WHO director-general Tedros Adhanom Ghebreyesus said it was "shocking" how little had been done to avert an entirely predictable "catastrophic moral failure" to ensure the equitable distribution of vaccines worldwide.
The gap was "growing every single day, and becoming more grotesque every day," he told a press conference.
"Countries that are now vaccinating younger, healthy people at low risk of disease are doing so at the cost of the lives of health workers, older people and other at-risk groups in other countries," Tedros said. "The inequitable distribution of vaccines is not just a moral outrage. It's also economically and epidemiologically self-defeating."
He continued, "Some countries are racing to vaccinate their entire populations -- while other countries have nothing."
Tedros said rich countries were giving themselves a false sense of security. The UN health agency chief said the more transmission of the virus, the more variants are likely to emerge -- and the more of those that spring up, the more likely they are to evade vaccines.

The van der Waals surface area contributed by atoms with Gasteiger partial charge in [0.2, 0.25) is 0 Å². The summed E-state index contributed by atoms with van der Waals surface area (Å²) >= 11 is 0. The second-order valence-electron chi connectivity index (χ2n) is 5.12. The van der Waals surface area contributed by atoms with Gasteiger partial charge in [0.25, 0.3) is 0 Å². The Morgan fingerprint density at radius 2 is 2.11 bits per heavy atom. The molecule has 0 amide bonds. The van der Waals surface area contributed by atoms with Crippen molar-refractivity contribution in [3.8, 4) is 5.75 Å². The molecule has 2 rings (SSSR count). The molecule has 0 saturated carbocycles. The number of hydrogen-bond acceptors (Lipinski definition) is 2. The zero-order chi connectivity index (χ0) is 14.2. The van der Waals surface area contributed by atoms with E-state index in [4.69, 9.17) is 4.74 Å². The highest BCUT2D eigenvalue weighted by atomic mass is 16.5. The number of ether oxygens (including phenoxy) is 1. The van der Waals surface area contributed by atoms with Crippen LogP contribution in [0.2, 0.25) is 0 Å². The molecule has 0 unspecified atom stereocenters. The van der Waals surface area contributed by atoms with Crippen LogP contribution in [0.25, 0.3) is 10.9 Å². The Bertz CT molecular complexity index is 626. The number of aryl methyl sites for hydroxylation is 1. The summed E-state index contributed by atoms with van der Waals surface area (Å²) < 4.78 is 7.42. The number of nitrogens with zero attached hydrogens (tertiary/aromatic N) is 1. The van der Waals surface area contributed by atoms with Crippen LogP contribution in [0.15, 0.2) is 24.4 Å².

Tedros said countries were in a race against time to bring down transmission and wealthy nations needed to match their promises of solidarity with action on getting vaccines to poorer nations.
"Unless we end this pandemic as soon as possible, it can keep us hostage for more years to come," he warned.
56 percent of the doses have been administered in high-income countries accounting for 16 percent of the global population. Just 0.1 percent have been administered in the 29 lowest-income countries, home to nine percent of the global population.
WHO emergencies director Michael Ryan said nations were grasping at straws, thinking that simply administering lots of vaccine doses would be a "golden solution" to end the crisis.
"I'm sorry: it's not," Ryan said. "The disease is on the march again in countries where we have an opening up, natural fatigue, low vaccination coverage, poor surveillance and control measures in place," he said, calling the combination "a recipe for larger outbreaks".
"I'm afraid we are investing way too much in this (vaccines) as the only solution to fix our problems," he said.